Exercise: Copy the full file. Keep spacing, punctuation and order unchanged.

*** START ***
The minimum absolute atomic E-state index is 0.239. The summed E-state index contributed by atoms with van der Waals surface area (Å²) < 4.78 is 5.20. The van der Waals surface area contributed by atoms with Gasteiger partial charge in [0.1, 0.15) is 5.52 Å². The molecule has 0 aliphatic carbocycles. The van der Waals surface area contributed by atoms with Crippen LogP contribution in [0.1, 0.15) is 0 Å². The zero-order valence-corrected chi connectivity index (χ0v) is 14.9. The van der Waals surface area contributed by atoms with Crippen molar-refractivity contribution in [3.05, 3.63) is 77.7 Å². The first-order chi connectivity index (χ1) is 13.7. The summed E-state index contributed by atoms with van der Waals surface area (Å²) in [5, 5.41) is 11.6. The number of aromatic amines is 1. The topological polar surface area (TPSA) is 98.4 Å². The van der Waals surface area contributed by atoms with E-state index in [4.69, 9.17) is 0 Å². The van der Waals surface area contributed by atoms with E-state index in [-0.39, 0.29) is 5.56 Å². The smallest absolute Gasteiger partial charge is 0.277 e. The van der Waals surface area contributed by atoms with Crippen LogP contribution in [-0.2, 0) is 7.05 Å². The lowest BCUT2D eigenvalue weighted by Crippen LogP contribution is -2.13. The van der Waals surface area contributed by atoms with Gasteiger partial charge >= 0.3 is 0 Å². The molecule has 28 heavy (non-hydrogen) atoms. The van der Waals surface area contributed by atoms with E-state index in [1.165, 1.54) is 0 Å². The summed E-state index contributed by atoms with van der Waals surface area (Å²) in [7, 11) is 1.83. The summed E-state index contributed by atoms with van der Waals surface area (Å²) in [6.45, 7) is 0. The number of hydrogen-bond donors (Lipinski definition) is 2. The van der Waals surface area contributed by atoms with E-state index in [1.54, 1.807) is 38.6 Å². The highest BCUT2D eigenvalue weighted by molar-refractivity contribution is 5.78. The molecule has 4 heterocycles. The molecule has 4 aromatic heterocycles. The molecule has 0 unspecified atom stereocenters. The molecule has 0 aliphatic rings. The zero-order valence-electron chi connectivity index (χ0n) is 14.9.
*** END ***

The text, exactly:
The minimum absolute atomic E-state index is 0.239. The summed E-state index contributed by atoms with van der Waals surface area (Å²) < 4.78 is 5.20. The van der Waals surface area contributed by atoms with Gasteiger partial charge in [0.1, 0.15) is 5.52 Å². The molecule has 0 aliphatic carbocycles. The van der Waals surface area contributed by atoms with Crippen LogP contribution in [0.1, 0.15) is 0 Å². The zero-order valence-corrected chi connectivity index (χ0v) is 14.9. The van der Waals surface area contributed by atoms with Crippen molar-refractivity contribution in [3.05, 3.63) is 77.7 Å². The first-order chi connectivity index (χ1) is 13.7. The summed E-state index contributed by atoms with van der Waals surface area (Å²) in [5, 5.41) is 11.6. The number of aromatic amines is 1. The topological polar surface area (TPSA) is 98.4 Å². The van der Waals surface area contributed by atoms with E-state index in [4.69, 9.17) is 0 Å². The van der Waals surface area contributed by atoms with E-state index in [-0.39, 0.29) is 5.56 Å². The smallest absolute Gasteiger partial charge is 0.277 e. The van der Waals surface area contributed by atoms with Crippen LogP contribution in [-0.2, 0) is 7.05 Å². The lowest BCUT2D eigenvalue weighted by Crippen LogP contribution is -2.13. The van der Waals surface area contributed by atoms with Gasteiger partial charge >= 0.3 is 0 Å². The molecule has 28 heavy (non-hydrogen) atoms. The van der Waals surface area contributed by atoms with E-state index in [1.165, 1.54) is 0 Å². The summed E-state index contributed by atoms with van der Waals surface area (Å²) in [7, 11) is 1.83. The summed E-state index contributed by atoms with van der Waals surface area (Å²) in [6.45, 7) is 0. The number of hydrogen-bond donors (Lipinski definition) is 2. The van der Waals surface area contributed by atoms with E-state index in [1.54, 1.807) is 38.6 Å². The highest BCUT2D eigenvalue weighted by molar-refractivity contribution is 5.78. The molecule has 4 heterocycles. The molecule has 4 aromatic heterocycles. The molecule has 0 unspecified atom stereocenters. The molecule has 0 aliphatic rings. The zero-order valence-electron chi connectivity index (χ0n) is 14.9.